Gastric Banding (Lap Band) in Mexico
Gastric Banding (also known as lap band and gastric banding) is an inflatable silicone ring implanted laparoscopically over stomach to restrict food intake. This procedure was once the most common surgery in the United States and Canada. However, the lack of long-term weight loss and its safety concerns has mostly declined its use.
Most patients with lap-band have failed to lose weight and have had too many complications. Lap-band could still be a good option for patients who can get after-care support and follow the diet after the procedure.
Undergoing lap band surgery in Mexico can save patients thousands of dollars, all while being performed by a certified bariatric surgeon who potentially has equal or more experience than their United States surgeons. All of our qualified weight loss surgeons perform LAP-BAND surgery in a full-service hospital.
Why Choose Gastric Banding?
Gastric banding, or LAP-BAND, is a type of bariatric surgery designed for people with the obesity problem, usually with a body mass index (BMI) of 30 or greater with comorbidities, such as sleep apnea, diabetes, osteoarthritis, GERD, high blood pressure, etc. Gastric banding has been performed over 750,000 times and was the second most popular weight loss surgery in the United States.
Many of our surgeons do not recommend (nor perform), gastric banding surgery because of too many complications, risks. Possible complications, risks of Gastric Banding include:
- Band Erosion
- Band Slippage
- Poor Weight Loss
Gastric Banding is, however, used to rescue other surgeries like Gastric Bypass.
How Gastric Band Works?
Gastric banding surgery is colloquially known by brand names of the implants: Lap-Band System or REALIZE system. Both implants are very similar and use the same surgical method to induce weight loss – restrictive technique.
Gastric banding surgery, or adjustable gastric banding surgery, is performed laparoscopically. This allows our surgeons to use multiple small incisions, instead of one large incision.
The LAP-BAND surgery in Mexico is a minimally invasive surgery, which has advantages over traditional surgery. Advantages of gastric banding include faster healing and less risk to the patient.
Gastric banding works by using an implant to restrict the upper portion of the stomach and create a pouch. The band also induces a smaller stomach capacity. The lower size makes patients feel fuller faster, making them reduce their caloric intake.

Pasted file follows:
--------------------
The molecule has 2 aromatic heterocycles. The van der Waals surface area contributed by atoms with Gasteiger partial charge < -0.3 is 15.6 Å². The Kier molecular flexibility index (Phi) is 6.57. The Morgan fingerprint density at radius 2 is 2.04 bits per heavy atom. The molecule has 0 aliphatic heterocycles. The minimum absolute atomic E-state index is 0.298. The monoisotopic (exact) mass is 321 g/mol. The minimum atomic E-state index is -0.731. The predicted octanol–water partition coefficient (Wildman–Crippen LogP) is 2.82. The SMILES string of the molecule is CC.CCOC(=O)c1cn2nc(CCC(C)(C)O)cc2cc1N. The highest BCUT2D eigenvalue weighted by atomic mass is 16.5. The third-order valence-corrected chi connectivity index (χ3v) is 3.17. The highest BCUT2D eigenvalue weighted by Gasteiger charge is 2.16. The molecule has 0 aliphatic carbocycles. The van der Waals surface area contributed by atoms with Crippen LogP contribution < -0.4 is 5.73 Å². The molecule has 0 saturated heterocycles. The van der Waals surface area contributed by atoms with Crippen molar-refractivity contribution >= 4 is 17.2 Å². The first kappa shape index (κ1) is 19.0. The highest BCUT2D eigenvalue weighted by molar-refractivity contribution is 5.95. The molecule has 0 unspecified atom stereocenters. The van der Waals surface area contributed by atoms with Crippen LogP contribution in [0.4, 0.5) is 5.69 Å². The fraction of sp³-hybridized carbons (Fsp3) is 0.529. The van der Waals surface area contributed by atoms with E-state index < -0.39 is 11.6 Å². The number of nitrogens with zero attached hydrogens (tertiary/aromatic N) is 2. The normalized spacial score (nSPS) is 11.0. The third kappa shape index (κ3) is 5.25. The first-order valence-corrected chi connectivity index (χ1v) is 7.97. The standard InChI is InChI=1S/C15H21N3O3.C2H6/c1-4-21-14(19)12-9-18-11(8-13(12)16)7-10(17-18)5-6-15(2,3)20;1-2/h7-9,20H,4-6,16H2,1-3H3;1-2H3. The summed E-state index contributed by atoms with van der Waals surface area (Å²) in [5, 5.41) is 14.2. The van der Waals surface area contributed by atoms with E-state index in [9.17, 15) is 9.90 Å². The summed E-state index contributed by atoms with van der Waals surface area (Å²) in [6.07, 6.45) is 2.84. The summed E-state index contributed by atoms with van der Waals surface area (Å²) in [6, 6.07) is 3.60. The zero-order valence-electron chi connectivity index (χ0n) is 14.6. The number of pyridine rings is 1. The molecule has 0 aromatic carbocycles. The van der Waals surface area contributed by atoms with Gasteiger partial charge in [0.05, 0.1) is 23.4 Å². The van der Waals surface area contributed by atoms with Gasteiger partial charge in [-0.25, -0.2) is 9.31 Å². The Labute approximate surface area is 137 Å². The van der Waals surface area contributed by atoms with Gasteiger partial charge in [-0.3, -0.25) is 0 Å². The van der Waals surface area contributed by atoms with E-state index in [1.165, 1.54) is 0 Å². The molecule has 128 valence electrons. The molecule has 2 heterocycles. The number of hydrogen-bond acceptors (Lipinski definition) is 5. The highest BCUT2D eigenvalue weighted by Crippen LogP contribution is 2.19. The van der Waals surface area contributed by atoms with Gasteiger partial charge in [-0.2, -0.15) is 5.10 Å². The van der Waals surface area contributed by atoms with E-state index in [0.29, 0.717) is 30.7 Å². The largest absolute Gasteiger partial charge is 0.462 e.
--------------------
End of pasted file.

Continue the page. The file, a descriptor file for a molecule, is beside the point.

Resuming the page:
Things to Note:
- Gastric banding does not change the digestive tract.
- The band is adjustable allowing your surgeon or physician to alter the tightness of the band.
- Gastric banding is reversible.
Is Gastric Banding for Me?
To be considered a candidate for gastric banding surgery, patients must meet or exceed a BMI of 35. Because BMI is not accurate for everybody, patients who are at least 100 pounds overweight are considered good candidates for gastric banding surgery.
Patients who are severely obese, patients whose BMI is over 45, are not qualified candidates like this the recommendation would be gastric bypass surgery.
Patients are also expected to have co-morbidities that are threatening to the patient. Co-morbidities including type two diabetes, high blood pressure, high cholesterol, are examples of things that look favorable during the surgeon’s review of your health history.
Costs of Gastric Banding in Mexico
Undergoing gastric banding surgery in Mexico can save patients up to $10,000. Expenses in the United States and Canada will typically range from $15,000 and up.
LAP-BAND surgery in Tijuana, Mexico costs start at $5,495 at Mexico Bariatric Center which includes all the costs associated with the surgery – including hotel (excludes airfare, if needed). Learn about the cost of gastric banding if you have no insurance.
* Prices are subject to change. Not valid on blackout dates. Prices depend on surgeon, surgery, additional fees, and schedule. Prices may rise because of BMI level and previous abdominal surgeries.
** All of the testimonials are covered in our disclaimers. Individuals results will vary; there is no guarantee stated nor implied.
Last Updated: January 11, 2018, by Ron Elli, Ph.D.
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